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Why a hard-kill strategy doesn’t work against combat drones

Posted By on September 13, 2023 @ 06:00

The drone threat is finally being taken seriously. Following the relentless devastation they have caused on the battlefield, combined with the endless ways they can threaten or disrupt civilian life—at airports, public events and jails, to name a few—defence agencies and authorities around the world are now evaluating their stance on what just a few years ago were discounted as harmless consumer gadgets.

But the warning signs have been clear for years. Back in 2020, drones arguably decided the Azerbaijan–Armenia conflict, in which the former used Turkish- and Israeli-made uncrewed aerial systems to cripple the latter’s heavy armour and artillery.

Fast-forward a few years and the Russo–Ukraine war has provided countless examples of the use and impact of drones. Both sides of the conflict are dealing with drones—either monitoring their movements, using them to drop explosives or sending them to kamikaze into their targets.

Outside the battlefield, cheap, store-bought drones have brought airports to standstills, disrupted major sporting events, threatened presidential elections and even been used to hack companies and critical infrastructure.

As with most things that are perceived to do harm, the instinct of many defence agencies has been to fight fire with fire—hurt it before it hurts us. Hard-kill capabilities are at the forefront, and there’s a rising appetite to use bullets and lasers to down drones that come too close.

Unfortunately, hard-killing drones is rarely effective. The German Flakpanzer Gepard anti-aircraft gun has been successful against the Iranian HESA Shahed 136, but it remains an exception, not the norm. And despite its usefulness in the instance of the Shahed, it still suffers ammunition resupply issues, uses ‘dumb’ bullets and, ultimately, will face new challenges as foes get smarter.

The reality is that the old-hat method of shooting at anything that poses a threat is extremely difficult when the target is a small object moving at 100 kilometres an hour in often unpredictable patterns. Many militaries have tried using small arms, but it almost never works unless the drones are extremely close and there are only a few of them.

A centrepiece of Ukraine’s defence against Russia is the use of soft-kill capabilities to defeat drones. Soft kill—or smart jamming—uses radio frequency instead of bullets and lasers. It can actively monitor for drones, unlike yesteryear’s sensors, and take them down using handheld devices without explosions.

Soft kill is also free of the restrictions of ammunition. Fragmenting rounds from large turreted weapons—typically of the 25- to 35-millimetre calibre variety—can down a few drones, but large amounts of ammunition are required to deal with just a few targets. Then there’s the issue of setting up and moving the turret, alongside the logistics of resupply. In a warzone, militaries don’t have the luxury of time, or ammunition to waste.

While soft-kill capabilities such as jamming can ‘light up’ on the enemy’s electronic warfare systems, firing kinetic rounds at a target is even more obvious to everyone around, and hence offers far less stealth and protection.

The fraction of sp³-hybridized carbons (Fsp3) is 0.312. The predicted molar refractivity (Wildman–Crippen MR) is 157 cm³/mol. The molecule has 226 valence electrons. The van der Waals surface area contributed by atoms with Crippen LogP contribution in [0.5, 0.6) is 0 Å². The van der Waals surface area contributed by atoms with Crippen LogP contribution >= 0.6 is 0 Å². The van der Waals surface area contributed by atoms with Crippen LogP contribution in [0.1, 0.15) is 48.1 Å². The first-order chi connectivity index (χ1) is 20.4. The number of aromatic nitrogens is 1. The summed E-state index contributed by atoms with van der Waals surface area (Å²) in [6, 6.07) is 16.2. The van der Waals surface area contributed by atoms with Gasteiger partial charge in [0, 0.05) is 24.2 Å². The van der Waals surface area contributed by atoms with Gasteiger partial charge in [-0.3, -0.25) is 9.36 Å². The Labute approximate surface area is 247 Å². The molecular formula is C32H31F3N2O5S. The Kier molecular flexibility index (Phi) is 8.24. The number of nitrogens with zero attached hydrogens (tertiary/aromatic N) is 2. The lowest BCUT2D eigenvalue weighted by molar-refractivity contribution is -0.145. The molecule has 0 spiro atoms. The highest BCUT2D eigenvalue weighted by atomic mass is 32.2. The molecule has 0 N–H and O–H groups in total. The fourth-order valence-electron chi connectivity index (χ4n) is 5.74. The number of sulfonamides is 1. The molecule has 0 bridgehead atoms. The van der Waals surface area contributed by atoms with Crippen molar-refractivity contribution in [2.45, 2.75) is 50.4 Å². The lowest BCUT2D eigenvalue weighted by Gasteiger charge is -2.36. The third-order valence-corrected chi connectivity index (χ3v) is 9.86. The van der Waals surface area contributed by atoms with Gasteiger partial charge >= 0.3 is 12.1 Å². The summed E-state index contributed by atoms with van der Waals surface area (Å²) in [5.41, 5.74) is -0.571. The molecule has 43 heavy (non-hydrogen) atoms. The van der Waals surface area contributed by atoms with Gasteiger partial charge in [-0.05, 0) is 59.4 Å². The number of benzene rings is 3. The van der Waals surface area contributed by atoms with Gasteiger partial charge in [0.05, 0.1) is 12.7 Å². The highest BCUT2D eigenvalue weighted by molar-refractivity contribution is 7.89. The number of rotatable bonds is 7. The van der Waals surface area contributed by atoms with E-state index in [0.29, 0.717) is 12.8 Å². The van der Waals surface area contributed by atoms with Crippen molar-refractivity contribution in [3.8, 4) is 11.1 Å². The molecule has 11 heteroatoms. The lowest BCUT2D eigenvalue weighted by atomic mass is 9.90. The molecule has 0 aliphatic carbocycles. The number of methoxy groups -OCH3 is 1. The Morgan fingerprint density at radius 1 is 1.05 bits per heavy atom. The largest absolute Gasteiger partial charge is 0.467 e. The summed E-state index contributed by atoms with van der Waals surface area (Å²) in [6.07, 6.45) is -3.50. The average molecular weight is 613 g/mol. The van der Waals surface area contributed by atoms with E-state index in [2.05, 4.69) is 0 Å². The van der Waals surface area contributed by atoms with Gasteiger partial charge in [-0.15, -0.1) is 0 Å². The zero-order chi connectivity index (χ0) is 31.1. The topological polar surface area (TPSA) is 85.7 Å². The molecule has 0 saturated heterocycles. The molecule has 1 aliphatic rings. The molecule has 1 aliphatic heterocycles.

With the cost of manufacturing drones consistently dropping, the appetite for using them in swarms rises. China’s People’s Liberation Army, for example, has amassed an array of drones, including Chinese drone company DJI’s consumer-off-the-shelf units, which are available on demand. If Beijing declares war on Taiwan, hoping for bullets as a primary defence mechanism would be akin to relying on a BB gun to bring down a swarm of locusts. Taiwan might destroy a few, but the thousands of others would achieve their objective, especially if they were $200 drones strapped with explosives targeting expensive tanks and civilian hotspots with kamikaze-style attacks.

Even if, by some miracle, bullets and lasers become much more effective, there’s incredible scope for collateral damage. Shooting a drone carrying explosives or biological agents will trigger those payloads, and the bullets and lasers could hit unintended targets. Bullets need to land somewhere, which make guns and turrets unsuitable outside the battlefield, and a powerful laser pointing up could damage a satellite in orbit.

As well as having unlimited ammunition, radio-frequency smart jamming is primed to affect large, targeted areas, making it a stronger option against swathes of drones. It also comes with simplicity. Firing a smart jammer is far easier than discharging a firearm, doesn’t create panic in a crowded situation, and eliminates the risk of collateral damage—in fact, it doesn’t even damage drones.

Whether it’s in a war or in a civilian scenario, downing drones only solves one part of the problem. However, a drone that has been jammed remains intact, opening the door for retrieval and forensic investigation. This gives defence forces the ability to review data, including photos, videos, flights and location information to pinpoint operators. Autonomous units can also be managed by disrupting the satellite links, and then gathering crucial information about their origins.

As drones evolve and become even more prolific on the battlefield—and outside it, as part of grey-zone warfare—it’s crucial that tactics for dealing with them mature too. We don’t need to shoot down everything that might be a threat to us. And with so many gaps in hard-kill tactics, it’s crucial to get smarter about drone defence.

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